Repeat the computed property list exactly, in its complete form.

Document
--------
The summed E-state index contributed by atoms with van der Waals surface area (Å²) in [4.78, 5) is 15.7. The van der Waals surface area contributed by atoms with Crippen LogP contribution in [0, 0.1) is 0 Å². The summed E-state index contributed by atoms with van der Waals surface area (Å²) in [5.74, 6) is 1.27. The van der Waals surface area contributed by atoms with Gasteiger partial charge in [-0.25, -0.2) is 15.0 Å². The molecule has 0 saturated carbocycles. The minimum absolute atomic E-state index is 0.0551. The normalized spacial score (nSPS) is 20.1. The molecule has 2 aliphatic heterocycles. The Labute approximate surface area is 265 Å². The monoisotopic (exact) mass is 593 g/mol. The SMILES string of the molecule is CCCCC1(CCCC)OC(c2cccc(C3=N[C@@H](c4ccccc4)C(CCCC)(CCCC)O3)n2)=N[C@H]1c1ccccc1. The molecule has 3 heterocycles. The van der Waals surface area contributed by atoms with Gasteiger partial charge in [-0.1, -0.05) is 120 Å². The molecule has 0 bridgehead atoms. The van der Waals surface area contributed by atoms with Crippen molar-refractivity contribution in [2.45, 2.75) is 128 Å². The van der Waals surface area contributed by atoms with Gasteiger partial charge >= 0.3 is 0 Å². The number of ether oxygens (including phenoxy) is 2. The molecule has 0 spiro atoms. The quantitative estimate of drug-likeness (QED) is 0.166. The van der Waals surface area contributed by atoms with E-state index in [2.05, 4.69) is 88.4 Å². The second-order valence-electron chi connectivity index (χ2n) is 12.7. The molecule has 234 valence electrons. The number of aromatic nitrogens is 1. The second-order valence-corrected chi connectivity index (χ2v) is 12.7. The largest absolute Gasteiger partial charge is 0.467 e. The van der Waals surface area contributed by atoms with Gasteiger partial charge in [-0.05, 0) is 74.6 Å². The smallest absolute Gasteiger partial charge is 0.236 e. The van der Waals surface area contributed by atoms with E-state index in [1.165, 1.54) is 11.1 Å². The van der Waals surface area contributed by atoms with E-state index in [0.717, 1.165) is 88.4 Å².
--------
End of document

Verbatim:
The summed E-state index contributed by atoms with van der Waals surface area (Å²) in [4.78, 5) is 15.7. The van der Waals surface area contributed by atoms with Crippen LogP contribution in [0, 0.1) is 0 Å². The summed E-state index contributed by atoms with van der Waals surface area (Å²) in [5.74, 6) is 1.27. The van der Waals surface area contributed by atoms with Gasteiger partial charge in [-0.25, -0.2) is 15.0 Å². The molecule has 0 saturated carbocycles. The minimum absolute atomic E-state index is 0.0551. The normalized spacial score (nSPS) is 20.1. The molecule has 2 aliphatic heterocycles. The Labute approximate surface area is 265 Å². The monoisotopic (exact) mass is 593 g/mol. The SMILES string of the molecule is CCCCC1(CCCC)OC(c2cccc(C3=N[C@@H](c4ccccc4)C(CCCC)(CCCC)O3)n2)=N[C@H]1c1ccccc1. The molecule has 3 heterocycles. The van der Waals surface area contributed by atoms with Gasteiger partial charge in [-0.1, -0.05) is 120 Å². The molecule has 0 bridgehead atoms. The van der Waals surface area contributed by atoms with Crippen molar-refractivity contribution in [2.45, 2.75) is 128 Å². The van der Waals surface area contributed by atoms with Gasteiger partial charge >= 0.3 is 0 Å². The number of ether oxygens (including phenoxy) is 2. The molecule has 0 spiro atoms. The quantitative estimate of drug-likeness (QED) is 0.166. The van der Waals surface area contributed by atoms with E-state index in [2.05, 4.69) is 88.4 Å². The second-order valence-electron chi connectivity index (χ2n) is 12.7. The molecule has 234 valence electrons. The number of aromatic nitrogens is 1. The second-order valence-corrected chi connectivity index (χ2v) is 12.7. The largest absolute Gasteiger partial charge is 0.467 e. The van der Waals surface area contributed by atoms with Gasteiger partial charge in [-0.05, 0) is 74.6 Å². The smallest absolute Gasteiger partial charge is 0.236 e. The van der Waals surface area contributed by atoms with E-state index in [1.165, 1.54) is 11.1 Å². The van der Waals surface area contributed by atoms with E-state index in [0.717, 1.165) is 88.4 Å².